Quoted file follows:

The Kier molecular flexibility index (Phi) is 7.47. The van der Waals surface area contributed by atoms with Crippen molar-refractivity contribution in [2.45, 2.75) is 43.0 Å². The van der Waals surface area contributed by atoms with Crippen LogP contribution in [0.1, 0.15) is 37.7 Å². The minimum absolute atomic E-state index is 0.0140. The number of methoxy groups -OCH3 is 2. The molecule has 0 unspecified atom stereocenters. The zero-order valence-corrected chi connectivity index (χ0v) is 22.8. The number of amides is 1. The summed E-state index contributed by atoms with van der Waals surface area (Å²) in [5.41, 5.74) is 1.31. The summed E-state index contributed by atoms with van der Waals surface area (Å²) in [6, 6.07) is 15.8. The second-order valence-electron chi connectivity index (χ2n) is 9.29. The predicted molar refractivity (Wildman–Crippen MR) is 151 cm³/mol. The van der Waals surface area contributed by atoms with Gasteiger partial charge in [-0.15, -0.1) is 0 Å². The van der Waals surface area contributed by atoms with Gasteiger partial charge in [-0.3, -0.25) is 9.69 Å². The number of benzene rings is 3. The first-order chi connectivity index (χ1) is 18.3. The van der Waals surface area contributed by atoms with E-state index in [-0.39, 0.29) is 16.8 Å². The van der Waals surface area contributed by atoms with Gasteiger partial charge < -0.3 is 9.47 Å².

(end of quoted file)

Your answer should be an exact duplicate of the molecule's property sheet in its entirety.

The Kier molecular flexibility index (Phi) is 7.47. The van der Waals surface area contributed by atoms with Crippen molar-refractivity contribution in [2.45, 2.75) is 43.0 Å². The van der Waals surface area contributed by atoms with Crippen LogP contribution in [0.1, 0.15) is 37.7 Å². The minimum absolute atomic E-state index is 0.0140. The number of methoxy groups -OCH3 is 2. The molecule has 0 unspecified atom stereocenters. The zero-order valence-corrected chi connectivity index (χ0v) is 22.8. The number of amides is 1. The summed E-state index contributed by atoms with van der Waals surface area (Å²) in [5.41, 5.74) is 1.31. The summed E-state index contributed by atoms with van der Waals surface area (Å²) in [6, 6.07) is 15.8. The second-order valence-electron chi connectivity index (χ2n) is 9.29. The predicted molar refractivity (Wildman–Crippen MR) is 151 cm³/mol. The van der Waals surface area contributed by atoms with Gasteiger partial charge in [-0.15, -0.1) is 0 Å². The van der Waals surface area contributed by atoms with Gasteiger partial charge in [-0.3, -0.25) is 9.69 Å². The number of benzene rings is 3. The first-order chi connectivity index (χ1) is 18.3. The van der Waals surface area contributed by atoms with E-state index in [-0.39, 0.29) is 16.8 Å². The van der Waals surface area contributed by atoms with Gasteiger partial charge < -0.3 is 9.47 Å².